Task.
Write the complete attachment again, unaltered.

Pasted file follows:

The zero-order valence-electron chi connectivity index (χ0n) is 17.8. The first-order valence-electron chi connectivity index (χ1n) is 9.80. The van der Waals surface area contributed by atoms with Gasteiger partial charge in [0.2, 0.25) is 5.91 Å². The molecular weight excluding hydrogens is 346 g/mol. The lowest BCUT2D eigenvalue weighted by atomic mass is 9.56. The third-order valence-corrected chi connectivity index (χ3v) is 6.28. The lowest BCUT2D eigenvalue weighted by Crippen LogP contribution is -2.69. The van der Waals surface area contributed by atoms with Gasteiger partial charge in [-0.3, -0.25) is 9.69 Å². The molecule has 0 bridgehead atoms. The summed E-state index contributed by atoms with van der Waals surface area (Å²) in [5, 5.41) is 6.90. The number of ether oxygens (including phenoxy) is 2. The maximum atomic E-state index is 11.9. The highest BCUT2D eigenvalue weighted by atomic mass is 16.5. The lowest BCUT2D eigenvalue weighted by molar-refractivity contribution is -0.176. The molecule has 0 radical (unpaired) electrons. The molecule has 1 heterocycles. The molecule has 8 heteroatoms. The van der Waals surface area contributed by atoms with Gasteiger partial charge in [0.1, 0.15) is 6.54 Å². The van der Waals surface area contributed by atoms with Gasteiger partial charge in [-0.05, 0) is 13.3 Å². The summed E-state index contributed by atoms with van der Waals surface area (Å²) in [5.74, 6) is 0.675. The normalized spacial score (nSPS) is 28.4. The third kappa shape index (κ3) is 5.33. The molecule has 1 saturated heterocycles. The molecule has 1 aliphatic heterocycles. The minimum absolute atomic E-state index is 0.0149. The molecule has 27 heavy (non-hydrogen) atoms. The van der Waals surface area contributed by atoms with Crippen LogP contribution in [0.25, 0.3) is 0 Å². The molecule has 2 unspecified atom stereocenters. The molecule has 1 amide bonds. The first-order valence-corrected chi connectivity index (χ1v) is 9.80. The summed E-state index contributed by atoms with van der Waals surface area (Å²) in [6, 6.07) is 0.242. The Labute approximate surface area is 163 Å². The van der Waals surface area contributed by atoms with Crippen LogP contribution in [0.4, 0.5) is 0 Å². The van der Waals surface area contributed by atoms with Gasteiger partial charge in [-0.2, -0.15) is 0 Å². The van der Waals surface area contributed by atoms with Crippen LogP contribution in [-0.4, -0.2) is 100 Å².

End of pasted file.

The zero-order valence-electron chi connectivity index (χ0n) is 17.8. The first-order valence-electron chi connectivity index (χ1n) is 9.80. The van der Waals surface area contributed by atoms with Gasteiger partial charge in [0.2, 0.25) is 5.91 Å². The molecular weight excluding hydrogens is 346 g/mol. The lowest BCUT2D eigenvalue weighted by atomic mass is 9.56. The third-order valence-corrected chi connectivity index (χ3v) is 6.28. The lowest BCUT2D eigenvalue weighted by Crippen LogP contribution is -2.69. The van der Waals surface area contributed by atoms with Gasteiger partial charge in [-0.3, -0.25) is 9.69 Å². The molecule has 0 bridgehead atoms. The summed E-state index contributed by atoms with van der Waals surface area (Å²) in [5, 5.41) is 6.90. The number of ether oxygens (including phenoxy) is 2. The maximum atomic E-state index is 11.9. The highest BCUT2D eigenvalue weighted by atomic mass is 16.5. The lowest BCUT2D eigenvalue weighted by molar-refractivity contribution is -0.176. The molecule has 0 radical (unpaired) electrons. The molecule has 1 heterocycles. The molecule has 8 heteroatoms. The van der Waals surface area contributed by atoms with Gasteiger partial charge in [0.1, 0.15) is 6.54 Å². The van der Waals surface area contributed by atoms with Gasteiger partial charge in [-0.05, 0) is 13.3 Å². The summed E-state index contributed by atoms with van der Waals surface area (Å²) in [5.74, 6) is 0.675. The normalized spacial score (nSPS) is 28.4. The third kappa shape index (κ3) is 5.33. The molecule has 1 saturated heterocycles. The molecule has 1 aliphatic heterocycles. The minimum absolute atomic E-state index is 0.0149. The molecule has 27 heavy (non-hydrogen) atoms. The van der Waals surface area contributed by atoms with Crippen LogP contribution in [0.25, 0.3) is 0 Å². The molecule has 2 unspecified atom stereocenters. The molecule has 1 amide bonds. The first-order valence-corrected chi connectivity index (χ1v) is 9.80. The summed E-state index contributed by atoms with van der Waals surface area (Å²) in [6, 6.07) is 0.242. The Labute approximate surface area is 163 Å². The van der Waals surface area contributed by atoms with Crippen LogP contribution in [0.4, 0.5) is 0 Å². The van der Waals surface area contributed by atoms with Gasteiger partial charge in [-0.2, -0.15) is 0 Å². The van der Waals surface area contributed by atoms with Crippen LogP contribution in [-0.4, -0.2) is 100 Å².